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What is Digital Employee Experience (DEX) and how does it differentiate from Digital Experience Monitoring (DEM)?

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For many years now, HR professionals have spoken ardently about the employee experience (EX). EX comprises every employee interaction throughout their tenure at an organization, from onboarding through to their very last day as an employee.

Digital employee experience (DEX) is an offshoot of EX and focuses on employees’ interactions with workplace technology specifically. Why? Because, particularly with the move to hybrid working, technology is now the primary way we get work done, collaborate, and contribute value to the business. 

Now that more organizations are looking to sustain hybrid working in the long term, IT leaders are under pressure to reduce the levels of digital friction and enable a more advanced digital workplace that can support employees’ preferred ways of working. 
DEX seeks to make the interactions employees have with technology as seamless as possible by uncovering and then fixing the issues that degrade the employee experience. DEX also ensures that future tech investments are aligned to the needs and wants of their users. It’s an extension of the myopic Digital Experience Monitoring (DEM) space which focuses on the gathering of analytics to determine whether the technology experience is good or bad. The challenge of DEM, however, is that employees still suffer from negative experiences despite IT knowing about them, because of the legacy solutions still in play. 

So…what is DEX?

DEX solutions aggregate data about device and software performance and usage and context-sensitive sentiment data into a holistic experience score. Unlike DEM tools, DEX solutions also include automation capabilities to eliminate poor digital experiences at scale.
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The role of DEX in an enterprise is essentially a journey of maturity consisting of three steps:

  1. Discover what is happening in your environment by aggregating data: This initial step is all about gathering the right analytics about the endpoint estate and is the central tenet of DEM. The analytics gathered should be able to tell you about how employees use their devices and applications, what (if anything) isn’t working to standard, and what is causing the issues.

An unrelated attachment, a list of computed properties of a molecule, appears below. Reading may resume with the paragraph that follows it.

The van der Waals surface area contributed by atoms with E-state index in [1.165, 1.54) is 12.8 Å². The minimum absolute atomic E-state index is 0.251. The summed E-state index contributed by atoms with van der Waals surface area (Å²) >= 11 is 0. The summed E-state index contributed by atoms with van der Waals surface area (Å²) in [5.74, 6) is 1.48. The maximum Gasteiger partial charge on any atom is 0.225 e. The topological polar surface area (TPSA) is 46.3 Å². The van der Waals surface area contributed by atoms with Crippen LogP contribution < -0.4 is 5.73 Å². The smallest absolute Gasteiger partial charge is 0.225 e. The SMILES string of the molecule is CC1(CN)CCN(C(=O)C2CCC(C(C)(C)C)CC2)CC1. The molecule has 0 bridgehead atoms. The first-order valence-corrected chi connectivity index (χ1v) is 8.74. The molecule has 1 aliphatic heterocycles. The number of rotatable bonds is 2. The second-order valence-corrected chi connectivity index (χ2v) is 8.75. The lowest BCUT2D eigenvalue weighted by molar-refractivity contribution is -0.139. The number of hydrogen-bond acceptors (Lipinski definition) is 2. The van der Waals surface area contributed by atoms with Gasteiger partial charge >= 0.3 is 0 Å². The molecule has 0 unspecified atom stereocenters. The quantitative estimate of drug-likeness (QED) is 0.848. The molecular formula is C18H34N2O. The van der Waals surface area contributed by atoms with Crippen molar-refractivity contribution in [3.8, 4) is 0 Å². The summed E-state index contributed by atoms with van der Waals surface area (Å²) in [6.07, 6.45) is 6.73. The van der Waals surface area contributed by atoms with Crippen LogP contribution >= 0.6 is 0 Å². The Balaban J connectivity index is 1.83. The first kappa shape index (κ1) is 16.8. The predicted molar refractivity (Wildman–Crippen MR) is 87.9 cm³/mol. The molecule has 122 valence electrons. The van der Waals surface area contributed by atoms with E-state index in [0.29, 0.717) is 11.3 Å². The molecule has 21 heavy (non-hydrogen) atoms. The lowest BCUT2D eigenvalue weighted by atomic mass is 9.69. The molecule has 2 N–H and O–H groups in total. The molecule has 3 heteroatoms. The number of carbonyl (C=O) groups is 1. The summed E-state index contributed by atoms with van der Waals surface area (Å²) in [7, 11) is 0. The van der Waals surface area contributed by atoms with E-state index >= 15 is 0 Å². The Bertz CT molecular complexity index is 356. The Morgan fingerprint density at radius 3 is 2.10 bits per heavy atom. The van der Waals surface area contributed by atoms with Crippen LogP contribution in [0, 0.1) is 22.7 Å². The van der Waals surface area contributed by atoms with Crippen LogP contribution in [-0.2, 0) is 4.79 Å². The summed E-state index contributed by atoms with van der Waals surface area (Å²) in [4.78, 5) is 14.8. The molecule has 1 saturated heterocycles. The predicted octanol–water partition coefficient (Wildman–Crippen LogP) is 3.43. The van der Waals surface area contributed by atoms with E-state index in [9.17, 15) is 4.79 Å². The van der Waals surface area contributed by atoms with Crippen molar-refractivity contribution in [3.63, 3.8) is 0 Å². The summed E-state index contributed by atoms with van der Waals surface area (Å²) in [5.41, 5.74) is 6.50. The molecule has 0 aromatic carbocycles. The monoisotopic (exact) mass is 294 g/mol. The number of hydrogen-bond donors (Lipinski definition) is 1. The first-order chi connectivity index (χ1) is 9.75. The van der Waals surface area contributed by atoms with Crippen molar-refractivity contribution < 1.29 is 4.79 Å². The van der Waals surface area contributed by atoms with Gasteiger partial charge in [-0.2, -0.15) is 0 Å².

2. Verify the data’s validity using sentiment analytics: Polling users on their use and feelings toward specific workplace technologies or their overall digital experience will identify what they care most about. Ideally, the cumulative scores are aggregated in the DEX score.
  3. Act upon the findings: What differentiates DEX from DEM is the capability to do something about a poor digital experience. For more immature organizations, this will mean manual remediations on a case-by-case basis. For the most mature, an autonomic endpoint engine that proactively suggests fixes or fixes the issue across all affected endpoints.

What can you do to improve Digital Employee Experience?

If you’ve already adopted DEM as a discipline in your IT organization then you’re  on the right path! If not, then your first hurdle is ensuring you have adequate data to analyze the digital employee experience. Ideally, this data is collected directly from the endpoint in real time so you’re not making decisions based on stale data.

The 1E Tachyon Platform’s module for experience analytics, Tachyon Experience, collects hard metrics from the endpoint in real time based on three criteria:

  • Stability: The measure of “crashiness” to find out how often applications or the OS itself crash or hang.
  • Performance: The measure of device statistics – CPU utilization and process queues, I/O, memory, network, etc.